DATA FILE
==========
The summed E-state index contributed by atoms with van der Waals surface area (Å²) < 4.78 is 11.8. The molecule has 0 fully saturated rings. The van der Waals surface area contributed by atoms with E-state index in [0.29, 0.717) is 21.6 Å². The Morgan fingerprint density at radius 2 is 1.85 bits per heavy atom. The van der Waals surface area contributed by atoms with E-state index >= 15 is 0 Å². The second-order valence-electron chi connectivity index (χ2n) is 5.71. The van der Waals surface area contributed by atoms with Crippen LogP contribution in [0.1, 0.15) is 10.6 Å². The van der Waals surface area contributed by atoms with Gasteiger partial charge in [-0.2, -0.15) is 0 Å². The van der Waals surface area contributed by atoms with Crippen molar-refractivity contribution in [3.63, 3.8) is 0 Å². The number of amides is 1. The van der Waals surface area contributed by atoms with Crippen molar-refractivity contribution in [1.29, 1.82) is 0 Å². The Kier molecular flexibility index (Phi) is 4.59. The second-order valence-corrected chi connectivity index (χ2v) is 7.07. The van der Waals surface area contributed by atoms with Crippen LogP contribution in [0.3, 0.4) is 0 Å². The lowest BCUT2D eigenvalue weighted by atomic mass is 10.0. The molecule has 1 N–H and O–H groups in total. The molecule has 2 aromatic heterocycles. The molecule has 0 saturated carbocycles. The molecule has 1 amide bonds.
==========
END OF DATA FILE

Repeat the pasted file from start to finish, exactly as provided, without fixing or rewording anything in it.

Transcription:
The summed E-state index contributed by atoms with van der Waals surface area (Å²) < 4.78 is 11.8. The molecule has 0 fully saturated rings. The van der Waals surface area contributed by atoms with E-state index in [0.29, 0.717) is 21.6 Å². The Morgan fingerprint density at radius 2 is 1.85 bits per heavy atom. The van der Waals surface area contributed by atoms with E-state index >= 15 is 0 Å². The second-order valence-electron chi connectivity index (χ2n) is 5.71. The van der Waals surface area contributed by atoms with Crippen LogP contribution in [0.1, 0.15) is 10.6 Å². The van der Waals surface area contributed by atoms with Gasteiger partial charge in [-0.2, -0.15) is 0 Å². The van der Waals surface area contributed by atoms with Crippen molar-refractivity contribution in [3.63, 3.8) is 0 Å². The number of amides is 1. The van der Waals surface area contributed by atoms with Crippen molar-refractivity contribution in [1.29, 1.82) is 0 Å². The Kier molecular flexibility index (Phi) is 4.59. The second-order valence-corrected chi connectivity index (χ2v) is 7.07. The van der Waals surface area contributed by atoms with Crippen LogP contribution in [0.3, 0.4) is 0 Å². The lowest BCUT2D eigenvalue weighted by atomic mass is 10.0. The molecule has 1 N–H and O–H groups in total. The molecule has 2 aromatic heterocycles. The molecule has 0 saturated carbocycles. The molecule has 1 amide bonds.